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- AMD Radeon RX 590 specs, features, prices
- Our test system
- AMD Radeon RX 590 benchmarks
- Fire Strike, power draw, thermals, and noise
Far Cry 5
Finally, a DirectX 11 game! Far Cry 5 ($60 on Humble) is powered by Ubisoft’s long-established Dunia engine. It’s just as gorgeous as its predecessors, and even more fun.
The GTX 1060 closes the performance gap in Far Cry, pulling within roughly 7 percent of the XFX Radeon RX 590 Fatboy at 1080p, and 12 percent at 1440p resolution. The Radeon RX 580 matches the GTX 1060’s performance at 1080p and beats it slightly at 1440p. The Radeon RX 590 beats all comers, though.
Ghost Recon Wildlands
Move over, Crysis. If you crank all the graphics options up to 11, like we do for these tests, Ghost Recon Wildlands ($50 on Humble) and its AnvilNext 2.0 engine absolutely melt GPUs.
Ghost Recon Wildlands also prefers Nvidia’s GPU architecture, and the overclocked GTX 1060 draws even with the XFX Radeon RX 590 Fatboy here. All three mainstream GPUs deliver similar results at the demanding Ultra graphics settings, and even the pricier $400 graphics cards can’t surpass the hallowed 60-fps barrier. Dropping the options down to High greatly increases performance.
Middle-earth: Shadow of War
Middle-earth: Shadow of War ($50 on Humble) adds a strategic layer to the series’ sublime core gameplay loop, adapting the Nemesis system to let you create an army of personalized Orc commanders. It plays like a champ on PC, too, thanks to Monolith’s custom LithTech Firebird engine. We use the Ultra graphics preset but drop the Shadow and Texture Quality settings to High to avoid exceeding 8GB of VRAM usage.
The Fatboy keeps its lead, triumphing over the EVGA GTX 1060 SSC by 9.5 percent at 1080p resolution. It continues to outpace the RX 580 by about 8 percent at 1080p, though the performance gaps effectively close at 1440p.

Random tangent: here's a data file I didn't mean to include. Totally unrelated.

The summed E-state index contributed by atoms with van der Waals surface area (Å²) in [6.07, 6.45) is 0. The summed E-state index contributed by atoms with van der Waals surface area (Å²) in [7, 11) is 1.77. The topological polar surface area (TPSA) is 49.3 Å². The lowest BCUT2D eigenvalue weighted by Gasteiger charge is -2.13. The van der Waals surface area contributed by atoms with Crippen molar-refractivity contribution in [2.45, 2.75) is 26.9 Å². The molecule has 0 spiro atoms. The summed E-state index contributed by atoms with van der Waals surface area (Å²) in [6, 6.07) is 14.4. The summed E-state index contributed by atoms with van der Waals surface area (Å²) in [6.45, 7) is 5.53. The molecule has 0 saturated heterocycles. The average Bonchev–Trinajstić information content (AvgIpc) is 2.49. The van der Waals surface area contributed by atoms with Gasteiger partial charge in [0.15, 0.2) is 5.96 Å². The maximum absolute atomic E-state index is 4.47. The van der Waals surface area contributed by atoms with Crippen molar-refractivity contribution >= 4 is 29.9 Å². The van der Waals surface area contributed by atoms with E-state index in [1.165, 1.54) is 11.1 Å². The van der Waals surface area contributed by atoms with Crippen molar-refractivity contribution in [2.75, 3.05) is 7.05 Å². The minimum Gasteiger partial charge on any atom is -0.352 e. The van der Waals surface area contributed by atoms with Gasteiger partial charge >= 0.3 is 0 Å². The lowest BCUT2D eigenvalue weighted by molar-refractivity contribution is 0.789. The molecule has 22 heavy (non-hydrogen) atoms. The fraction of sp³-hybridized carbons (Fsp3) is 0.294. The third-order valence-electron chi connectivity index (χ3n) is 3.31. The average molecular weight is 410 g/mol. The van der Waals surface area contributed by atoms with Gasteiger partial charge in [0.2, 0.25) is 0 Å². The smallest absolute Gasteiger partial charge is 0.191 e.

The latest in a long line of successful games, F1 2018 ($60 on Humble) is a benchmarking gem, supplying a wide array of both graphical and benchmarking options—making it a much more reliable option that the Forza series. It’s built on the fourth version of Codemasters’ buttery-smooth Ego game engine. We test two laps on the Australia course, with clear skies.
The trends we’ve been seeing continue here. The XFX Fatboy is noticeably faster than the overclocked EVGA GTX 1060 SSC, slightly faster than the Asus Strix RX 580, and much slower than the much more expensive Vega 56 and GTX 1070.
Next page: Gaming benchmarks conclusion
XFX Radeon RX 590 Fatboy
The XFX Radeon RX 590 Fatboy uses brute force and an improved 12nm process to muscle past Nvidia's GTX 1060, but it doesn't displace the RX 580 completely.
- No-compromises 1080p and good 1440p performance
- Lots of ports
- FreeSync and free games offer great ecosystem value
- Dual-BIOS lets you choose: speed or quiet
- Out-performs the 6GB GTX 1060
- Hot and power hungry
- Very large, fat card may not fit in all cases
- Not much faster than RX 580 for the price